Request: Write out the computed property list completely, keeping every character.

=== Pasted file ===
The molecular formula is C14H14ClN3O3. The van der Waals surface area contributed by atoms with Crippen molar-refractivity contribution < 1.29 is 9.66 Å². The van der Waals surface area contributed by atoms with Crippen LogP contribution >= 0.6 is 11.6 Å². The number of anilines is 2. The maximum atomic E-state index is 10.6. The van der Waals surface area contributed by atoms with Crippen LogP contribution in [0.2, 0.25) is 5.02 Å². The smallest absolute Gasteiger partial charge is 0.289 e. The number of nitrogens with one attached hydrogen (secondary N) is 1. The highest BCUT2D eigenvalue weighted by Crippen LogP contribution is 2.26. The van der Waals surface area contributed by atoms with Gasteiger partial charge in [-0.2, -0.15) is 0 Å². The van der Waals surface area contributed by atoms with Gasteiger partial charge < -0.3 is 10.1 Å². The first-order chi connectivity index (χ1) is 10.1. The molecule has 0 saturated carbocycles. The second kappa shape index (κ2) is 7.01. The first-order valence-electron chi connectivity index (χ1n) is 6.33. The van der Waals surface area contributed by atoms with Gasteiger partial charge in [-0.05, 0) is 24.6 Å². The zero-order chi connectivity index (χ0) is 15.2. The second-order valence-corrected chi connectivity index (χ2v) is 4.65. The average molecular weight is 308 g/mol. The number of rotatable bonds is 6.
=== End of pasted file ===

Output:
The molecular formula is C14H14ClN3O3. The van der Waals surface area contributed by atoms with Crippen molar-refractivity contribution < 1.29 is 9.66 Å². The van der Waals surface area contributed by atoms with Crippen LogP contribution >= 0.6 is 11.6 Å². The number of anilines is 2. The maximum atomic E-state index is 10.6. The van der Waals surface area contributed by atoms with Crippen LogP contribution in [0.2, 0.25) is 5.02 Å². The smallest absolute Gasteiger partial charge is 0.289 e. The number of nitrogens with one attached hydrogen (secondary N) is 1. The highest BCUT2D eigenvalue weighted by Crippen LogP contribution is 2.26. The van der Waals surface area contributed by atoms with Gasteiger partial charge in [-0.2, -0.15) is 0 Å². The van der Waals surface area contributed by atoms with Gasteiger partial charge < -0.3 is 10.1 Å². The first-order chi connectivity index (χ1) is 10.1. The molecule has 0 saturated carbocycles. The second kappa shape index (κ2) is 7.01. The first-order valence-electron chi connectivity index (χ1n) is 6.33. The van der Waals surface area contributed by atoms with Gasteiger partial charge in [-0.05, 0) is 24.6 Å². The zero-order chi connectivity index (χ0) is 15.2. The second-order valence-corrected chi connectivity index (χ2v) is 4.65. The average molecular weight is 308 g/mol. The number of rotatable bonds is 6.